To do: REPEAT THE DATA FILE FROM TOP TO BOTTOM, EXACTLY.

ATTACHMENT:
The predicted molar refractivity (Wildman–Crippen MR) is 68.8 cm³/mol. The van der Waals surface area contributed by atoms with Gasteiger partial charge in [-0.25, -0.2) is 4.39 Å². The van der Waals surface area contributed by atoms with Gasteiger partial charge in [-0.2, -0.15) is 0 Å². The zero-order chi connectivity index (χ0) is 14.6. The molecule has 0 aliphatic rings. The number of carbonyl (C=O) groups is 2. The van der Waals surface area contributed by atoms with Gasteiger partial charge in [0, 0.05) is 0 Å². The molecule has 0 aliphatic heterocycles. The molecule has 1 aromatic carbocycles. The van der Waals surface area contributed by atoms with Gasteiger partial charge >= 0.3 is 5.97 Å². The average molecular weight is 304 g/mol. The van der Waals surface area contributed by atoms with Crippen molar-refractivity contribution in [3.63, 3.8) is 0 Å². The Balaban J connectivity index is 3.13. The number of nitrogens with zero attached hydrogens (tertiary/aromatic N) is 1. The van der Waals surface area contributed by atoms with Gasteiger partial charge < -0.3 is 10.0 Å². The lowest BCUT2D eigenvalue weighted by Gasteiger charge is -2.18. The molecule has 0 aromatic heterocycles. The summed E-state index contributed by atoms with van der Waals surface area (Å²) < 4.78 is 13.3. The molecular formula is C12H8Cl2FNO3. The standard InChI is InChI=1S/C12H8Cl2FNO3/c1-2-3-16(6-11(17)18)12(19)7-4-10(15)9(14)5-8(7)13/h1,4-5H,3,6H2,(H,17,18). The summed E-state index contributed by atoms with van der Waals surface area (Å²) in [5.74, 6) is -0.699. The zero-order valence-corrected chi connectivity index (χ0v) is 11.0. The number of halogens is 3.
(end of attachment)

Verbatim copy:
The predicted molar refractivity (Wildman–Crippen MR) is 68.8 cm³/mol. The van der Waals surface area contributed by atoms with Gasteiger partial charge in [-0.25, -0.2) is 4.39 Å². The van der Waals surface area contributed by atoms with Gasteiger partial charge in [-0.2, -0.15) is 0 Å². The zero-order chi connectivity index (χ0) is 14.6. The molecule has 0 aliphatic rings. The number of carbonyl (C=O) groups is 2. The van der Waals surface area contributed by atoms with Gasteiger partial charge in [0, 0.05) is 0 Å². The molecule has 0 aliphatic heterocycles. The molecule has 1 aromatic carbocycles. The van der Waals surface area contributed by atoms with Gasteiger partial charge >= 0.3 is 5.97 Å². The average molecular weight is 304 g/mol. The van der Waals surface area contributed by atoms with Crippen molar-refractivity contribution in [3.63, 3.8) is 0 Å². The Balaban J connectivity index is 3.13. The number of nitrogens with zero attached hydrogens (tertiary/aromatic N) is 1. The van der Waals surface area contributed by atoms with Gasteiger partial charge < -0.3 is 10.0 Å². The lowest BCUT2D eigenvalue weighted by Gasteiger charge is -2.18. The molecule has 0 aromatic heterocycles. The summed E-state index contributed by atoms with van der Waals surface area (Å²) < 4.78 is 13.3. The molecular formula is C12H8Cl2FNO3. The standard InChI is InChI=1S/C12H8Cl2FNO3/c1-2-3-16(6-11(17)18)12(19)7-4-10(15)9(14)5-8(7)13/h1,4-5H,3,6H2,(H,17,18). The summed E-state index contributed by atoms with van der Waals surface area (Å²) in [5.74, 6) is -0.699. The zero-order valence-corrected chi connectivity index (χ0v) is 11.0. The number of halogens is 3.